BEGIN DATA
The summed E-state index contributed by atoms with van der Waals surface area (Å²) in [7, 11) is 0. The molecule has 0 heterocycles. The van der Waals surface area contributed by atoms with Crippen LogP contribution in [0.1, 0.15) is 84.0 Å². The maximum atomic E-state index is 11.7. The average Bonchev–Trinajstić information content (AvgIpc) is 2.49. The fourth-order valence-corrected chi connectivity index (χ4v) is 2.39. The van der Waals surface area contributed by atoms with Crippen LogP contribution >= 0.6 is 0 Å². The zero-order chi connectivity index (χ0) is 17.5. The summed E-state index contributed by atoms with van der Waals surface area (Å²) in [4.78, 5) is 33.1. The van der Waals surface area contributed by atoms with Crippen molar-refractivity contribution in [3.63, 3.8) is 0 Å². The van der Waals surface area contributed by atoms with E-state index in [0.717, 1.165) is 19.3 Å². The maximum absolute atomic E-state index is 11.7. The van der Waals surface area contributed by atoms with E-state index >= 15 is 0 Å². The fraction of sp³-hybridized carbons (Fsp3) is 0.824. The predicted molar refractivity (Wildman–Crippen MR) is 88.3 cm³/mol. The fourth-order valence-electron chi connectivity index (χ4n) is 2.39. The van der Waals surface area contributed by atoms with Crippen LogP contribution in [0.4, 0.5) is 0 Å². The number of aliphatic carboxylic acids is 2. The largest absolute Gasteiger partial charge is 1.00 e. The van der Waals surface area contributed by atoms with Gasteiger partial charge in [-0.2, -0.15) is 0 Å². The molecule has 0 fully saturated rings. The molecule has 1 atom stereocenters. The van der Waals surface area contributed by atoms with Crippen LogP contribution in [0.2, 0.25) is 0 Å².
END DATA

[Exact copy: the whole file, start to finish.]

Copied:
The summed E-state index contributed by atoms with van der Waals surface area (Å²) in [7, 11) is 0. The molecule has 0 heterocycles. The van der Waals surface area contributed by atoms with Crippen LogP contribution in [0.1, 0.15) is 84.0 Å². The maximum atomic E-state index is 11.7. The average Bonchev–Trinajstić information content (AvgIpc) is 2.49. The fourth-order valence-corrected chi connectivity index (χ4v) is 2.39. The van der Waals surface area contributed by atoms with Crippen LogP contribution >= 0.6 is 0 Å². The zero-order chi connectivity index (χ0) is 17.5. The summed E-state index contributed by atoms with van der Waals surface area (Å²) in [4.78, 5) is 33.1. The van der Waals surface area contributed by atoms with Crippen molar-refractivity contribution in [3.63, 3.8) is 0 Å². The van der Waals surface area contributed by atoms with E-state index in [0.717, 1.165) is 19.3 Å². The maximum absolute atomic E-state index is 11.7. The van der Waals surface area contributed by atoms with E-state index >= 15 is 0 Å². The fraction of sp³-hybridized carbons (Fsp3) is 0.824. The predicted molar refractivity (Wildman–Crippen MR) is 88.3 cm³/mol. The fourth-order valence-electron chi connectivity index (χ4n) is 2.39. The van der Waals surface area contributed by atoms with Crippen LogP contribution in [0.4, 0.5) is 0 Å². The number of aliphatic carboxylic acids is 2. The largest absolute Gasteiger partial charge is 1.00 e. The van der Waals surface area contributed by atoms with Gasteiger partial charge in [-0.2, -0.15) is 0 Å². The molecule has 0 fully saturated rings. The molecule has 1 atom stereocenters. The van der Waals surface area contributed by atoms with Crippen LogP contribution in [0.2, 0.25) is 0 Å².